Last year a 70-something friend and her husband sold their home and moved to a condo. They love the low-maintenance lifestyle; they can walk everywhere; she doesn’t miss the house, and apparently she doesn’t miss her garden. I was surprised about that. I thought she loved gardening, but she’s fine with flower pots on the balcony.
I have to admit, sometimes the simplicity of patio or balcony gardening is appealing. Gardening can be an obsession. Home gardens are time consuming and money consuming. The flowers and vegetables are nice, but by late August, I’m burned out on the day-to-day worrying about watering and weeding. Yet here I am, gearing up for another gardening season. Obsession or habit?
When it comes to vegetables, I’ve narrowed my gardening choices over the years. My criteria include:
- Yield — enough harvest to be worth the effort
- Plants that aren’t easy prey to diseases or pests
- Grow reliably in local soil and weather conditions
7 reasons greens are my favorite garden vegetable
- Greens don’t mind cool weather. They can be planted early in the growing season, and harvested before other vegetables are barely sprouted.
- Greens are nutritional powerhouses. There’s some nutrient variation from one to another, but they are basically all good sources of fiber, folate, magnesium, potassium, vitamin A, vitamin C, lutein, vitamin K, other B vitamins, various minerals like calcium and a variety of polyphenols.
- Greens come in a wide variety of textures and flavors. Kale is different from salad lettuce is different from Swiss Chard is different from spinach. Most can be eaten raw; many should be eaten raw.
- Depending on where you live, greens can be harvested from early spring to mid-summer. In fact, greens are geographically versatile, unlike tomatoes or peppers or other hot weather plants. They can tolerate cold and some even tolerate light frost.
- Greens are easy to grow. A great choice for kids and adults who are learning about gardening. Plus kids are more likely to try unfamiliar greens if they grew them themselves.
- Greens can be grown in pots, making them a good choice for people who live in apartments, condos or townhomes, and can set plant pots on a balcony or patio.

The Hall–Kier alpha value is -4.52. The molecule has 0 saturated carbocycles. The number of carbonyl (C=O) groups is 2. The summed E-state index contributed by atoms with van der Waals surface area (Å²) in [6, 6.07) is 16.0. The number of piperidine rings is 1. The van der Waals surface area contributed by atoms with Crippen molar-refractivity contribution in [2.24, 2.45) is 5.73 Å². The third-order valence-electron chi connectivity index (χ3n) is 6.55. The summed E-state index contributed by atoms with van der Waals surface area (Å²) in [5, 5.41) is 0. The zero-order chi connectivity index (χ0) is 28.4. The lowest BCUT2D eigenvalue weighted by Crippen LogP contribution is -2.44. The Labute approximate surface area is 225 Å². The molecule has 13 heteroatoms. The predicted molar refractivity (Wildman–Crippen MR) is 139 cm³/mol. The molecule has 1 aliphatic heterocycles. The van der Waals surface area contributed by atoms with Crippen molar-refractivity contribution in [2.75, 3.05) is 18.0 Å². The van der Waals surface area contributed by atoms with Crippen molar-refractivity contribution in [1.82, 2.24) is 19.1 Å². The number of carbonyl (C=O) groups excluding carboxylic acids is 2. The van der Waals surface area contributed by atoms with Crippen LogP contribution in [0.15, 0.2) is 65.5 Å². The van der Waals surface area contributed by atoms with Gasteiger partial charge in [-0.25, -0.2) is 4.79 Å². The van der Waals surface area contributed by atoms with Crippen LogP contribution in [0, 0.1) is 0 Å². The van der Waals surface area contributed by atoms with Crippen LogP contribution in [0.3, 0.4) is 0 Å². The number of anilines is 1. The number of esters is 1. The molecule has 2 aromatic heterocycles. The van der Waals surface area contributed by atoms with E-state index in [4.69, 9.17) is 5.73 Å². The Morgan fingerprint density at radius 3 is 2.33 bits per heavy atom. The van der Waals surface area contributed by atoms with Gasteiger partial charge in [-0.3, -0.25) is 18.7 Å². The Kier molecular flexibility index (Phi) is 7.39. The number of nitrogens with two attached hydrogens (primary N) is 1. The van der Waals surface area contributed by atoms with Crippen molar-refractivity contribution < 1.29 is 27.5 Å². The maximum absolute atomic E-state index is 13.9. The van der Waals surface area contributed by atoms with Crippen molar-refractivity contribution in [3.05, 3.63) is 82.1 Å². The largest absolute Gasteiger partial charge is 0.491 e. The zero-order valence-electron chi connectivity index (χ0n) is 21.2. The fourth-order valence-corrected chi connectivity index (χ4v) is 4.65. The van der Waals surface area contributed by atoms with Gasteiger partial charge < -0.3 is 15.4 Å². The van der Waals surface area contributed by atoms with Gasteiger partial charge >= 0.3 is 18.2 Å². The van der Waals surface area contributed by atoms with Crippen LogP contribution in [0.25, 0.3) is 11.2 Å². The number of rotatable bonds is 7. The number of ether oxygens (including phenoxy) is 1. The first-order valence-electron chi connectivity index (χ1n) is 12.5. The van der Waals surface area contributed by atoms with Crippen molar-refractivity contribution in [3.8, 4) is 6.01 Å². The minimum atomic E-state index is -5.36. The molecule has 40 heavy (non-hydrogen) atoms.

- Greens can be grown from seed, so no need to buy pricier starter plants. A packet of seeds can yield a lot of greens.
Expand your greens repertoire
I remember the first year I grew arugula, almost 20 years ago. It came up like gangbusters thanks to a cool wet spring. I’d never really tried arugula before, and the spicy/bitter flavor hit the spot. I was eating 100% arugula salads every day, dressed with a bit of olive oil, vinegar, salt and pepper. I’ve planted it ever since.
I’ve experimented with other greens, with varying success. Some just don’t like my garden (I’m looking at you Swiss Chard!). Some, like kale, keep putting out leaves all summer until frost. Arugula planted in fall miraculously comes back to life in spring. Here are some of my recommendations:
- Various lettuces: from single variety lettuce to the many lettuce mixes. It may be easiest to grow leafy lettuces rather than varieties that form into a head like Romaine, Butter or iceberg.
- Kale: there are several different varieties of kale available now. Use it raw or cooked. Lots of people enjoy baking the leaves into kale “chips”.
- Swiss Chard: different varieties some in different colors, which adds color to food. Typically eaten cooked.
- Arugula: My first love in greens. Mostly eaten raw, although it’s a popular addition to pizza.
- Beet Greens: Cooked beet greens are a great addition to grain dishes like risotto, or to pasta. Or just sauté some for a side dish, seasoned with a splash of vinegar.
- Collards: These need long, slow cooking. Usually seasoned with bacon or pork, but when they’re cooked properly they’re divine, served with BBQ.
- Spinach: Popular, tender, serve raw or cooked. Can be fussy about hot weather.
- Mustard greens: These have a strong flavor and aren’t my favorite. They can be eaten raw or cooked.
(Almost) Anyone can grow greens
Whether you have a large outdoor garden or a pot on your balcony, you can experiment with some greens. The easiest ones for pots are leafy lettuce varieties, spinach and arugula. And don’t be discouraged if you’re limited to a balcony. Watering is much easier and you won’t have bunnies, deer or birds nipping at the leaves.
If you can’t grow your own, no worries. Grocery stores and farmers’ markets are great sources of these, so you can always take advantage of the nutritional benefits of greens all year long.